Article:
The Risk Management Agency (RMA) is responsible for rating crop insurance in an actuarially sound way. Unlike private insurance companies, RMA is not driven by profit when determining rates. Premium rates do not include the cost of sales, underwriting, loss adjustments, or the operating costs of RMA. Legislative language instructs that “the amount of the premium shall be sufficient to cover anticipated losses and a reasonable reserve.” RMA considers actual production history in the rating process, and rates are established independently of crop and geographic region. The loss experience of rice is not a factor when developing a premium rate for corn. Likewise, the loss experience of corn in Mississippi is not a factor when developing a premium rate for corn in Illinois.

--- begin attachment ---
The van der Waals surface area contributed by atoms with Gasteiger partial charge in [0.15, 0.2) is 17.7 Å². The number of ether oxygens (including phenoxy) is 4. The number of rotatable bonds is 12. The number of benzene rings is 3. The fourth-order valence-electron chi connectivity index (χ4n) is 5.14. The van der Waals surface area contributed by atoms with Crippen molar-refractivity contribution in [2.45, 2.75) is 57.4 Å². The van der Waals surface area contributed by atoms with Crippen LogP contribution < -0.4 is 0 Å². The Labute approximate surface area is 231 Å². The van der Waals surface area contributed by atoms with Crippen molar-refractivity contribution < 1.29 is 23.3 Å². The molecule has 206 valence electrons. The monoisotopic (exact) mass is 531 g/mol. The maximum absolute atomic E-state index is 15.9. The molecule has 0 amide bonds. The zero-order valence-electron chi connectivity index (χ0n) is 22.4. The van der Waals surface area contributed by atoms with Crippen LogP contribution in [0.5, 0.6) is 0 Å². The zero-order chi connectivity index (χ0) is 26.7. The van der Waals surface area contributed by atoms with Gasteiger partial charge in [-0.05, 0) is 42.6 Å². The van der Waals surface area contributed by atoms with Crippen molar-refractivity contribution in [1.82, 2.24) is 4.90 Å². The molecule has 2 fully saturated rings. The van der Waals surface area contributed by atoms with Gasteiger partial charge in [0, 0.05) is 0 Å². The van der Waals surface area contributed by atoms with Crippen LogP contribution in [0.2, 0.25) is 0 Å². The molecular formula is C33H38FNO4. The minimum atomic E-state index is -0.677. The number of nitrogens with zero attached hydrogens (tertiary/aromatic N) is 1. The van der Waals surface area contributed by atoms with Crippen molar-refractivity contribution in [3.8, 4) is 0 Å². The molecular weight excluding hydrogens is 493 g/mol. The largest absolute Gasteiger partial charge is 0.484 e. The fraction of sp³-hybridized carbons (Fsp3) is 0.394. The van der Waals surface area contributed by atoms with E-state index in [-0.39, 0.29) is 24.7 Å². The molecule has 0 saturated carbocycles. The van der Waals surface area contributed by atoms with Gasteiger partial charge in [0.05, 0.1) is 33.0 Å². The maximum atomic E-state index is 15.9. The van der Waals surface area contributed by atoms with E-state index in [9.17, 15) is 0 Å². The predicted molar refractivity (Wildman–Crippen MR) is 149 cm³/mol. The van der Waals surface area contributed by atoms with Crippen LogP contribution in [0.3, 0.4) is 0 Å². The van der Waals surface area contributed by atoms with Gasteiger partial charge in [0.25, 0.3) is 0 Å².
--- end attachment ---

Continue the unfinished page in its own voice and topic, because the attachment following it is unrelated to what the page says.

The politics of crop insurance comes into play with the premium subsidy percentage amounts set by policy. Subsidy percentages are equitable across all crops, though, with each crop receiving the same subsidy percentage dependent on coverage level and unit choice. Total acres insured, coverage level, and premium rates all factor into the total amount of subsidies received by a crop. As seen in Figure 1., corn has received a total of $24.6 billion of crop insurance subsidies in the past decade, followed by soybeans at $14.9 billion. Rice and peanuts have total subsidy amounts of $617 million and $424 million, respectively, over the past decade. [READ MORE]